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My Experience With The PowerShell Deployment Toolkit (PDT) – Part 4 (PDT GUI for PowerShell Deployment Toolkit)


Recently, via Twitter, I was alerted to something new and exciting with the PowerShell Deployment Toolkit (PDT). 

Previous, I have written a series on My Experience With The PowerShell Deployment Toolkit (PDT). which continues to get hits/views every day! 

I was very excited to see a Tweet about a new PowerShell Deployment Toolkit (PDT) GUI! So, instead of using the command line process for using the toolkit, if you are more comfortable in a GUI, you now have that option!

Here is the description:

“The PDT GUI is a Graphical User Interface for the Powershell Deployment Toolkit. The original PDT is created and maintained by Rob Willis from Microsoft Corporation. The PDT GUI is created and maintained by German Microsoft Partner ‘Elanity Network Partner GmbH’ and is not an official Microsoft Product. The PDT GUI helps to create fast PDT Configuration-Files (Variable.xml) for Zero Touch System Center Deployments. PDT GUI creates and validates the configuration files for PDT, it does not alter the existing PDT in any way.”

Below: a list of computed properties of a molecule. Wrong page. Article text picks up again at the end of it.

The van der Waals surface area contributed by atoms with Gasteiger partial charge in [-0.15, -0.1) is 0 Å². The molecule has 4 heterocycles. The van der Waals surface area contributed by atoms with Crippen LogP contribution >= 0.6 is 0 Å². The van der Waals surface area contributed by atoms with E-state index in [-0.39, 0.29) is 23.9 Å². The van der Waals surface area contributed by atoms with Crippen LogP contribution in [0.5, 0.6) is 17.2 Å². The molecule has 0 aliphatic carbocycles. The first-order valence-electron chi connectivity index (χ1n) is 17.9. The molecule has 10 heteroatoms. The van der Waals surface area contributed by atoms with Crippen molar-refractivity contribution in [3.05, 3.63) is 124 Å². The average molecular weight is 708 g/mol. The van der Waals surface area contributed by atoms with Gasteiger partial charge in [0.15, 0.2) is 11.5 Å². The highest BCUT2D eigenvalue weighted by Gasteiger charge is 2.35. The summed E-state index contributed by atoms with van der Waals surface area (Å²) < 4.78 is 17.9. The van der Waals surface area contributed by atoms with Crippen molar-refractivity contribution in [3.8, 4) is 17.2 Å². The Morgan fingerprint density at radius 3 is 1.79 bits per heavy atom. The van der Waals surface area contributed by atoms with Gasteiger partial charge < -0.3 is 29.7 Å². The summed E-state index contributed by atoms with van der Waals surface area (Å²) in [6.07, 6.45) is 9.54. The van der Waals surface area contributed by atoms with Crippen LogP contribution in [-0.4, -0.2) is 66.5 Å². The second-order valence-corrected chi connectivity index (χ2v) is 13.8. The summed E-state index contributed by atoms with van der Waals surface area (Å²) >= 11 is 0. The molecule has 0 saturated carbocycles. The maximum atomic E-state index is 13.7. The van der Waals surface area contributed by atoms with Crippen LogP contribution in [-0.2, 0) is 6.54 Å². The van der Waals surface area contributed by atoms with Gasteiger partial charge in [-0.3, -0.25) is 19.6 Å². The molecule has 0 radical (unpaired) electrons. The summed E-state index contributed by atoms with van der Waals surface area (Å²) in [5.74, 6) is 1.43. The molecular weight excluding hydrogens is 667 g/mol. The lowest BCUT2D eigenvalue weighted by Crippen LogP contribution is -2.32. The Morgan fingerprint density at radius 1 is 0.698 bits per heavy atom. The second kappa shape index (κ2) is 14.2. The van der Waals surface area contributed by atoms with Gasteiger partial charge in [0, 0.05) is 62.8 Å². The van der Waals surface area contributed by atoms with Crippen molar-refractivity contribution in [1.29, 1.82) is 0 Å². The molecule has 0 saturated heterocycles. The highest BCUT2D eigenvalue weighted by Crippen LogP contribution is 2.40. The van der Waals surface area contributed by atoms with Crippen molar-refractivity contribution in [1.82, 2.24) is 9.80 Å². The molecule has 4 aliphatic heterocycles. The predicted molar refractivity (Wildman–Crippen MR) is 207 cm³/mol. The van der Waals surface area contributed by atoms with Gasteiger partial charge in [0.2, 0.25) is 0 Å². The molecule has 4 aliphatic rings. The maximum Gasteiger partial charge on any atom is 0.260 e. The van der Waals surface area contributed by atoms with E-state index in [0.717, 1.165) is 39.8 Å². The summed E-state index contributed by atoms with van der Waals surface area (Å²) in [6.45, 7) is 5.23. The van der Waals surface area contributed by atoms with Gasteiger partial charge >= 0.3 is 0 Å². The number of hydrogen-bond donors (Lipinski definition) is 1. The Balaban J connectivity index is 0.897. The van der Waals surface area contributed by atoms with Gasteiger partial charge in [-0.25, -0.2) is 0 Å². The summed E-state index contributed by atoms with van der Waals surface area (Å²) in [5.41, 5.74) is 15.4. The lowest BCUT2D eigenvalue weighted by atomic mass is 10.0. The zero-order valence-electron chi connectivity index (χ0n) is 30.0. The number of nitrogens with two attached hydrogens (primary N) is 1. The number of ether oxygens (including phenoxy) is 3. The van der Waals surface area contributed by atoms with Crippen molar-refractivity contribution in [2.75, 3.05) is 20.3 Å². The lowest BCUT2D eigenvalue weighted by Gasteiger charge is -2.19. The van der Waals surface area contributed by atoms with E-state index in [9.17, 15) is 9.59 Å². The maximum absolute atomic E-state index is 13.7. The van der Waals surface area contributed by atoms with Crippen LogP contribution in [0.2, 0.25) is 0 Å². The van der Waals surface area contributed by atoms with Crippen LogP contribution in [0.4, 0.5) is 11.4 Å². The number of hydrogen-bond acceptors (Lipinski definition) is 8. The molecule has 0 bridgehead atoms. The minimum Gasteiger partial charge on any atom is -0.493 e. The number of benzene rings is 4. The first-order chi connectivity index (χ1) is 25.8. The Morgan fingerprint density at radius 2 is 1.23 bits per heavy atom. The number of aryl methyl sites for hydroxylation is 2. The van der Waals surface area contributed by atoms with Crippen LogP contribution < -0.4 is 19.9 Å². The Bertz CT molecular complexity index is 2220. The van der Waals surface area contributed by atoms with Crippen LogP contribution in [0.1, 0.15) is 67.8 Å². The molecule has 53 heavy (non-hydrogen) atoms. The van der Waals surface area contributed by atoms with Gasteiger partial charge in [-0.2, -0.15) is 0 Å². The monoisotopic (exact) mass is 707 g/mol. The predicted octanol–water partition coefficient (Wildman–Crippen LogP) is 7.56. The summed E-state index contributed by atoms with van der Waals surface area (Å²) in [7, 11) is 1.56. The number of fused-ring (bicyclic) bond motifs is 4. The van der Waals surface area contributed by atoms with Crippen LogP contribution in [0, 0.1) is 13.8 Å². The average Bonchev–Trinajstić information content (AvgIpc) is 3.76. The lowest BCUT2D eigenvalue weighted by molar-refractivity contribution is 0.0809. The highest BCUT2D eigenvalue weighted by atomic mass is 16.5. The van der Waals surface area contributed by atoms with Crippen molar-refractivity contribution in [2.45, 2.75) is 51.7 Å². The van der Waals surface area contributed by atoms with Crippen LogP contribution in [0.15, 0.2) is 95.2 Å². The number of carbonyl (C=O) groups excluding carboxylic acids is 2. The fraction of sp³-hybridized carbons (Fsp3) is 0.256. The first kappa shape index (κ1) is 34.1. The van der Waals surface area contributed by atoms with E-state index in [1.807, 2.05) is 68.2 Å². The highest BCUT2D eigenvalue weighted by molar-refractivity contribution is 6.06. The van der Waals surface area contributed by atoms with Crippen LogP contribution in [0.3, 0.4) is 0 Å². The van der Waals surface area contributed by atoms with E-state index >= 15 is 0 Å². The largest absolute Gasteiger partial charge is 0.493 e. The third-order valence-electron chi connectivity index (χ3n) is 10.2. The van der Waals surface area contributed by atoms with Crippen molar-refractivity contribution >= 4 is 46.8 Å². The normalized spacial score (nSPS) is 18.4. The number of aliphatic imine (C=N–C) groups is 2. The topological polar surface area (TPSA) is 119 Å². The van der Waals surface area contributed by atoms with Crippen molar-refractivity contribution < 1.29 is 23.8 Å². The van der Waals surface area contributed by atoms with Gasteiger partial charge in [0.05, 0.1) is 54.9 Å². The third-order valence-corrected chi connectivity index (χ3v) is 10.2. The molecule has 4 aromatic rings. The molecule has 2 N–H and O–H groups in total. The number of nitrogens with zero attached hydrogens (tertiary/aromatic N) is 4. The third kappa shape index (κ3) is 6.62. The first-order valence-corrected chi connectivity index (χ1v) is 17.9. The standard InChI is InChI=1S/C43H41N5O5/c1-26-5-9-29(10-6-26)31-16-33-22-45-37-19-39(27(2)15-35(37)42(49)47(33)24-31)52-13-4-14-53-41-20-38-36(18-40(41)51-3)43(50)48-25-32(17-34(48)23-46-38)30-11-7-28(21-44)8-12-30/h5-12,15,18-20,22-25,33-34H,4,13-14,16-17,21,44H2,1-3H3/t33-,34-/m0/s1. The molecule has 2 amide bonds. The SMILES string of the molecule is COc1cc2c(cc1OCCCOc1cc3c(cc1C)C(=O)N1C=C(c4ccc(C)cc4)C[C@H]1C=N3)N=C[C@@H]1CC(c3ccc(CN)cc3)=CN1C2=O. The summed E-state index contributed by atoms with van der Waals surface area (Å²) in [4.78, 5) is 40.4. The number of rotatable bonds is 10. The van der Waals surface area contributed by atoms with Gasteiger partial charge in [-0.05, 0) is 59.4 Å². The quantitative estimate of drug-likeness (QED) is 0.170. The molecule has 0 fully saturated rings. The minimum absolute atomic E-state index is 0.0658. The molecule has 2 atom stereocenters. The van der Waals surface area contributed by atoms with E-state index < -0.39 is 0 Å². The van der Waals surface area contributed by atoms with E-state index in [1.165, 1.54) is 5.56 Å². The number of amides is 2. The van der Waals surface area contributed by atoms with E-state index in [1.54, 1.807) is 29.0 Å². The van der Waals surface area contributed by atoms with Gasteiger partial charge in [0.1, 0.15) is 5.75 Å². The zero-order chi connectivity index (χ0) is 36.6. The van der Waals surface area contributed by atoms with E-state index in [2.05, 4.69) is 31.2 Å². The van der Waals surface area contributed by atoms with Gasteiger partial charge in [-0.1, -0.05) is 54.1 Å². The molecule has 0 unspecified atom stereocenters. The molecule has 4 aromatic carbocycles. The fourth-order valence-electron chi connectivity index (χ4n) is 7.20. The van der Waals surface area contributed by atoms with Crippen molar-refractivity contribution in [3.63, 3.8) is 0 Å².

For further information on the PDT GUI for Powershell Deployment Toolkit, see the following: http://gallery.technet.microsoft.com/PDT-GUI-for-Powershell-6908b819#content.

So, here’s a quick extension article to the ‘My Experience With The PowerShell Deployment Toolkit (PDT) series.

NOTE: At the time of originally writing this post, the current PDT GUI version available was v1.0. However, approximately a week ago the tool was updated, so some of my original article was no longer accurate. Therefore, to ensure that I provide something of value to the community through my posts, I have taken the time to update this post (even though I didn’t publish my original article to the public yet) accordingly.

So, with that being said, I will walk through my experience using this GUI for the toolkit. This is very useful for re-building your lab when you need to.